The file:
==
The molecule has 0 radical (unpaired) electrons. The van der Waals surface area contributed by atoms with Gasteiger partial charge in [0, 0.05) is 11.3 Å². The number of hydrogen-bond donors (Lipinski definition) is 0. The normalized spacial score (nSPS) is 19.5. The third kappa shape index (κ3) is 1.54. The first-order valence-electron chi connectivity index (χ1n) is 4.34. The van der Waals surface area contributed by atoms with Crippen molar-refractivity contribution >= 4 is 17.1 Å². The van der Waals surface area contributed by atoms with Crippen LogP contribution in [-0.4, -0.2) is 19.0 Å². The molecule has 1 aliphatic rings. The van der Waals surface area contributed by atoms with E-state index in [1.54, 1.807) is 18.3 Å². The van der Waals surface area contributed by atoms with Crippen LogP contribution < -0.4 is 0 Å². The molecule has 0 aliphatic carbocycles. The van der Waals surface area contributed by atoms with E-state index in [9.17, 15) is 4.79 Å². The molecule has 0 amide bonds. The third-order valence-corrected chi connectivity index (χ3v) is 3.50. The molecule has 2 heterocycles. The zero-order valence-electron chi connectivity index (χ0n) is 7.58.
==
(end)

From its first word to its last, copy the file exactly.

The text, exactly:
The molecule has 0 radical (unpaired) electrons. The van der Waals surface area contributed by atoms with Gasteiger partial charge in [0, 0.05) is 11.3 Å². The number of hydrogen-bond donors (Lipinski definition) is 0. The normalized spacial score (nSPS) is 19.5. The third kappa shape index (κ3) is 1.54. The first-order valence-electron chi connectivity index (χ1n) is 4.34. The van der Waals surface area contributed by atoms with Crippen molar-refractivity contribution >= 4 is 17.1 Å². The van der Waals surface area contributed by atoms with Crippen LogP contribution in [-0.4, -0.2) is 19.0 Å². The molecule has 1 aliphatic rings. The van der Waals surface area contributed by atoms with E-state index in [1.54, 1.807) is 18.3 Å². The van der Waals surface area contributed by atoms with Crippen LogP contribution < -0.4 is 0 Å². The molecule has 0 aliphatic carbocycles. The van der Waals surface area contributed by atoms with E-state index in [9.17, 15) is 4.79 Å². The molecule has 0 amide bonds. The third-order valence-corrected chi connectivity index (χ3v) is 3.50. The molecule has 2 heterocycles. The zero-order valence-electron chi connectivity index (χ0n) is 7.58.